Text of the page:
Cassava dominated Alfred Ozimati’s childhood in Uganda. The leafy shrub grew high in the fields of his parents’ farm; posho, a porridge made from its starchy root, was served at nearly every meal. And the money his family earned from the crop paid for his primary education.
“Cassava is our daily food in Uganda,” says Ozimati, Ph.D. ’18, now a plant breeder working for a national program in his country. “It’s what we grew up with and what we still love.”
That food – and the livelihood of millions of farmers like Ozimati’s parents – face a dire threat from a disease that rots cassava from its roots. Named cassava brown streak disease for the discoloration it causes in the plant’s fleshy edible pulp, the pathogen ravaged Uganda and other countries of East Africa starting in the early 2000s, causing total yield loss in susceptible plants. From there it spread and now infects major growing portions in central and southern Africa as well as in the east, where it first emerged.
“All of the best varieties in existence at the time were wiped away by cassava brown streak disease,” Ozimati says. “You can’t grow anything when it strikes.”
For centuries cassava has served as subsistence crop critical to food security in Africa. Africa’s smallholder farmers produce about 86 million tons of cassava each year – more than half of the world’s total – and more than 500 million people in Africa consume it daily.
Ozimati and others see cassava as much more: a crop with vast commercial potential that could not only feed hundreds of millions but also create prosperous jobs and new industries in Africa.
“But if we can’t address these problems with disease resilience, then the next steps are impossible,” he warns.
At Cornell, earning his doctorate in the field of plant breeding, Ozimati steeped himself in the study of genomics as he unraveled the genetic background of varieties favored in East Africa. After finishing his doctorate he returned home and joined the National Crops Resources Research Institute, one of six research hubs in Uganda.
Now, thanks in large part to the work of the NextGen Cassava project run by Cornell, he is working at the leading edge of agricultural science, using the tools of genomic selection to breed cassava that is disease resistant and meets the consumer preferences of subsistence farmers.
The project supports breeders like Ozimati in Uganda and in countries all over sub-Saharan Africa. The goal is to empower farmers through innovative, sustainable cassava breeding.
NextGen Cassava, funded by the Bill & Melinda Gates Foundation and UK Aid, supports multidisciplinary scientists with advanced technologies and methods. It combines the expertise of teams of scientists from Africa, the U.S. and points around the world, as teams in breeding, genomics, data management and other advanced fields work together to share knowledge and simultaneously tackle problems from multiple angles.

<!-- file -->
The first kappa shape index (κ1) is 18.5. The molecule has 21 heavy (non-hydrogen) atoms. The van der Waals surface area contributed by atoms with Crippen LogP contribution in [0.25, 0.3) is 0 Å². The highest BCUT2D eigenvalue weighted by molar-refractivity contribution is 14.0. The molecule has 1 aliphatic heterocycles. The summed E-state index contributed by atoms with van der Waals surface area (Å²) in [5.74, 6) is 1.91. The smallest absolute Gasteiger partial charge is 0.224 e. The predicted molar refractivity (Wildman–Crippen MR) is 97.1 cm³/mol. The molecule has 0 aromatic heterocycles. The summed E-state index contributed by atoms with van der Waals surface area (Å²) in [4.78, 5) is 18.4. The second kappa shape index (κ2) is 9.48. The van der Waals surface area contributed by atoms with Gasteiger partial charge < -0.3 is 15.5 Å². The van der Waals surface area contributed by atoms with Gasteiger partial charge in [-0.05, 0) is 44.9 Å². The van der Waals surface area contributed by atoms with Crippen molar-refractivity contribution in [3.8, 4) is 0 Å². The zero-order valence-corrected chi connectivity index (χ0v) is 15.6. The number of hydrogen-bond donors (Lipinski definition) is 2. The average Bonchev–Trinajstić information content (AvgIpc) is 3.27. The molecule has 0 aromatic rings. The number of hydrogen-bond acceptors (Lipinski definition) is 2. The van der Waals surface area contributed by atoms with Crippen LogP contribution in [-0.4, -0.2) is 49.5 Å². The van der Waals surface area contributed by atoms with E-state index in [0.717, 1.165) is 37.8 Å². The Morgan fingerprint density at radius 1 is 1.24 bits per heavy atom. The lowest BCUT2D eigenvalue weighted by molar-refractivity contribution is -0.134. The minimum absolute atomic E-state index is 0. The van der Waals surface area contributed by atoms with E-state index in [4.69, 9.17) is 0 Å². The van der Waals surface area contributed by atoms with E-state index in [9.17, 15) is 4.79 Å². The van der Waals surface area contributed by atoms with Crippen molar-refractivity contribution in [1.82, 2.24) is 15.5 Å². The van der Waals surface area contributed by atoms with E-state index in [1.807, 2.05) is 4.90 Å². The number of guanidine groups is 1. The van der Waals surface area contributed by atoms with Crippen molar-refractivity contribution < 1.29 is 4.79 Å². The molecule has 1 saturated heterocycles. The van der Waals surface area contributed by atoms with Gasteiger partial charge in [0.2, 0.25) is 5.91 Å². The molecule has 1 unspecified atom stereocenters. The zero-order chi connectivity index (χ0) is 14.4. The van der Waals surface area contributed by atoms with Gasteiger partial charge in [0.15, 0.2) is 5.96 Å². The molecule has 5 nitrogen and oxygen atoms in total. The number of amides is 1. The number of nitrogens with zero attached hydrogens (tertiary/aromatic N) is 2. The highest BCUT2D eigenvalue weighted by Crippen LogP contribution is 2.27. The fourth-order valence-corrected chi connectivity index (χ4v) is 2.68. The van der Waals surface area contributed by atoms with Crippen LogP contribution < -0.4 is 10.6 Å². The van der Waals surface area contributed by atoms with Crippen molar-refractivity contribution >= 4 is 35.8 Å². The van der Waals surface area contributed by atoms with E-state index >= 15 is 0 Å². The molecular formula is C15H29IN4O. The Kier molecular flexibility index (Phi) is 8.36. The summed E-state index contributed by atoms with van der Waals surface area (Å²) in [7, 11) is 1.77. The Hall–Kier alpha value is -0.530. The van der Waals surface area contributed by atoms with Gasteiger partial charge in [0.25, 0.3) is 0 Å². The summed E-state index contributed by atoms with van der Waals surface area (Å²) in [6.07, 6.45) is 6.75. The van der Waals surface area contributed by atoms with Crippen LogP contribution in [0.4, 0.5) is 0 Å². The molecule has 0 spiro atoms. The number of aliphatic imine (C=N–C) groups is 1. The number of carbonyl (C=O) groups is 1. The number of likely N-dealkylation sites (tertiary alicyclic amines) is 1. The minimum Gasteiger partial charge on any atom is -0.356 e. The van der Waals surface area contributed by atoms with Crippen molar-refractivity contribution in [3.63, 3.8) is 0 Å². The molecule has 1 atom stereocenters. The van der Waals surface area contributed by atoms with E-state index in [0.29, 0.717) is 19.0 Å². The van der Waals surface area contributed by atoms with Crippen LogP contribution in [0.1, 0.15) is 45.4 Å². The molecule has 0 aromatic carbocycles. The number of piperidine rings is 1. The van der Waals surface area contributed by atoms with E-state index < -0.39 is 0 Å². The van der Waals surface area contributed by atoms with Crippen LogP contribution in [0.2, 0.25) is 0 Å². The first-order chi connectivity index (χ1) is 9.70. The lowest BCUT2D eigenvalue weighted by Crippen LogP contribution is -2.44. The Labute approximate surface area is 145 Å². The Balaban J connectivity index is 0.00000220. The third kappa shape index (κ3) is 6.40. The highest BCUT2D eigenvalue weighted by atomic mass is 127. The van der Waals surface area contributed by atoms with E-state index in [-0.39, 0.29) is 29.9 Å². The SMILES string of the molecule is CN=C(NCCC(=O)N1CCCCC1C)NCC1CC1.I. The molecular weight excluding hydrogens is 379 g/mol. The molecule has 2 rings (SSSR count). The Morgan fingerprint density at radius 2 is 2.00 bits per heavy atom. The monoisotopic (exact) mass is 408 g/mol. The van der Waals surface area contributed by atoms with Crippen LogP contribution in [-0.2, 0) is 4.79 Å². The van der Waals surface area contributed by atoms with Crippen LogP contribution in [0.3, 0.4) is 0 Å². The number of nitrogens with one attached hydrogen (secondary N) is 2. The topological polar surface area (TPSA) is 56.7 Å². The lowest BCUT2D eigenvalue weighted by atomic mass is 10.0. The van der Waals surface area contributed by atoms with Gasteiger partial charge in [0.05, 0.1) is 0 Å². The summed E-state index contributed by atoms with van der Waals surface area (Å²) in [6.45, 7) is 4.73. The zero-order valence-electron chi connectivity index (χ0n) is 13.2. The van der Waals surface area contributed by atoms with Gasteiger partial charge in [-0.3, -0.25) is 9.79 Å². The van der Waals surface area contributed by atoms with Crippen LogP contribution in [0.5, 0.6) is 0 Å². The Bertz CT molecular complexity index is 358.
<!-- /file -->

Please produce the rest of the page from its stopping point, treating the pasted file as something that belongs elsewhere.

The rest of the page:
“At NextGen Cassava we take an interdisciplinary approach, teaming brilliant scientists together to collaborate, learn and make a lasting impact for the farmers and consumers who rely on cassava,” says Chiedozie Egesi, project director for NextGen Cassava and visiting scientist in the Department of Global Development.
Genomic selection uses advances in the marker-assisted selection techniques first developed at Cornell in the 1980s and 1990s. The powerful tool allows scientists to “read” the genome and make predictions about how plant varieties will behave: how much they will yield, how resilient they are to disease, even how they will respond to the milling needed to make flour.
With that information in hand Ozimati works with breeders to interpret the results and move forward varieties that will most likely possess the traits farmers and consumers desire. “By blending the genomic data with the phenotypic data already in the breeding program, we are able to make better decisions,” he says.
The breeding moves faster. Varieties are released more rapidly. And farmers ultimately benefit sooner.
Ozimati sees cassava at a turning point. If researchers can breed varieties resistant to brown streak disease, it will catalyze momentum to focus on industry-preferred traits and to turn cassava into an industrial crop at large scale. The hope is that in the future, traditional subsistence farmers will be able to consider ways to turn their farms into viable commercial operations. Already in Uganda, brewers are turning cassava into beer, and homegrown pharmaceutical industries see potential in the crop.
It’s a long road with many challenges, but one that inspires Ozimati to make a difference for his country.
“It’s the passion for science,” he says, “that is pushing me to do what I do.”
Matt Hayes is associate director for communications for the Department of Global Development in the College of Agriculture and Life Sciences.